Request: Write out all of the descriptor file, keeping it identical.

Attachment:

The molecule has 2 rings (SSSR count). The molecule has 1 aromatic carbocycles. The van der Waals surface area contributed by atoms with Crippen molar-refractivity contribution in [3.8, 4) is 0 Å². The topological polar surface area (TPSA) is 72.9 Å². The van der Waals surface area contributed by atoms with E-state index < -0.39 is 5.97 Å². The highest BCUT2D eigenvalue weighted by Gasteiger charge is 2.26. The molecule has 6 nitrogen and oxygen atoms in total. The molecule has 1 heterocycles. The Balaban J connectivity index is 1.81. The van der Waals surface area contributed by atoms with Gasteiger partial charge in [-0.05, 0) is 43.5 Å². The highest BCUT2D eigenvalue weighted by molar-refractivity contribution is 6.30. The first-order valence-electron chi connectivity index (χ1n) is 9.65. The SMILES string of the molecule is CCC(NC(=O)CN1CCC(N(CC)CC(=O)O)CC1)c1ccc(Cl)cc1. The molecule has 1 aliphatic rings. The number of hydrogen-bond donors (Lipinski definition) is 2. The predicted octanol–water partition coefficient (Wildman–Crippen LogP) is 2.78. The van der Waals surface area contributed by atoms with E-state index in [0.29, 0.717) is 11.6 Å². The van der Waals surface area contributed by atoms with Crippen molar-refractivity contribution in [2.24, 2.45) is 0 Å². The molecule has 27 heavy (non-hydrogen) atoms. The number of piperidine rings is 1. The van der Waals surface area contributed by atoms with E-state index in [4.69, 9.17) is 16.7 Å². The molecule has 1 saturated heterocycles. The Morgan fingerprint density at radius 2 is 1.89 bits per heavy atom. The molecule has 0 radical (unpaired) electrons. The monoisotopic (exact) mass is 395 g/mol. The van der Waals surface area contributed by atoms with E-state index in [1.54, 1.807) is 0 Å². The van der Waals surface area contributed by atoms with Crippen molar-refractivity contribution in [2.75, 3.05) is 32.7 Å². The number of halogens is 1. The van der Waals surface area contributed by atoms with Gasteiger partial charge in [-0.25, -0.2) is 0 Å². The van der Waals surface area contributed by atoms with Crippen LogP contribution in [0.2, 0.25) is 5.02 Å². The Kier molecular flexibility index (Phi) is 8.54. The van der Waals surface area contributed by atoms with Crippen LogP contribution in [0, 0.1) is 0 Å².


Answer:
The molecule has 2 rings (SSSR count). The molecule has 1 aromatic carbocycles. The van der Waals surface area contributed by atoms with Crippen molar-refractivity contribution in [3.8, 4) is 0 Å². The topological polar surface area (TPSA) is 72.9 Å². The van der Waals surface area contributed by atoms with E-state index < -0.39 is 5.97 Å². The highest BCUT2D eigenvalue weighted by Gasteiger charge is 2.26. The molecule has 6 nitrogen and oxygen atoms in total. The molecule has 1 heterocycles. The Balaban J connectivity index is 1.81. The van der Waals surface area contributed by atoms with Gasteiger partial charge in [-0.05, 0) is 43.5 Å². The highest BCUT2D eigenvalue weighted by molar-refractivity contribution is 6.30. The first-order valence-electron chi connectivity index (χ1n) is 9.65. The SMILES string of the molecule is CCC(NC(=O)CN1CCC(N(CC)CC(=O)O)CC1)c1ccc(Cl)cc1. The molecule has 1 aliphatic rings. The number of hydrogen-bond donors (Lipinski definition) is 2. The predicted octanol–water partition coefficient (Wildman–Crippen LogP) is 2.78. The van der Waals surface area contributed by atoms with E-state index in [0.29, 0.717) is 11.6 Å². The van der Waals surface area contributed by atoms with Crippen molar-refractivity contribution in [2.24, 2.45) is 0 Å². The molecule has 27 heavy (non-hydrogen) atoms. The number of piperidine rings is 1. The van der Waals surface area contributed by atoms with E-state index in [4.69, 9.17) is 16.7 Å². The molecule has 1 saturated heterocycles. The Morgan fingerprint density at radius 2 is 1.89 bits per heavy atom. The molecule has 0 radical (unpaired) electrons. The monoisotopic (exact) mass is 395 g/mol. The van der Waals surface area contributed by atoms with E-state index in [1.54, 1.807) is 0 Å². The van der Waals surface area contributed by atoms with Crippen molar-refractivity contribution in [2.75, 3.05) is 32.7 Å². The number of halogens is 1. The van der Waals surface area contributed by atoms with Gasteiger partial charge in [-0.25, -0.2) is 0 Å². The van der Waals surface area contributed by atoms with Crippen LogP contribution in [0.2, 0.25) is 5.02 Å². The Kier molecular flexibility index (Phi) is 8.54. The van der Waals surface area contributed by atoms with Crippen LogP contribution in [0, 0.1) is 0 Å².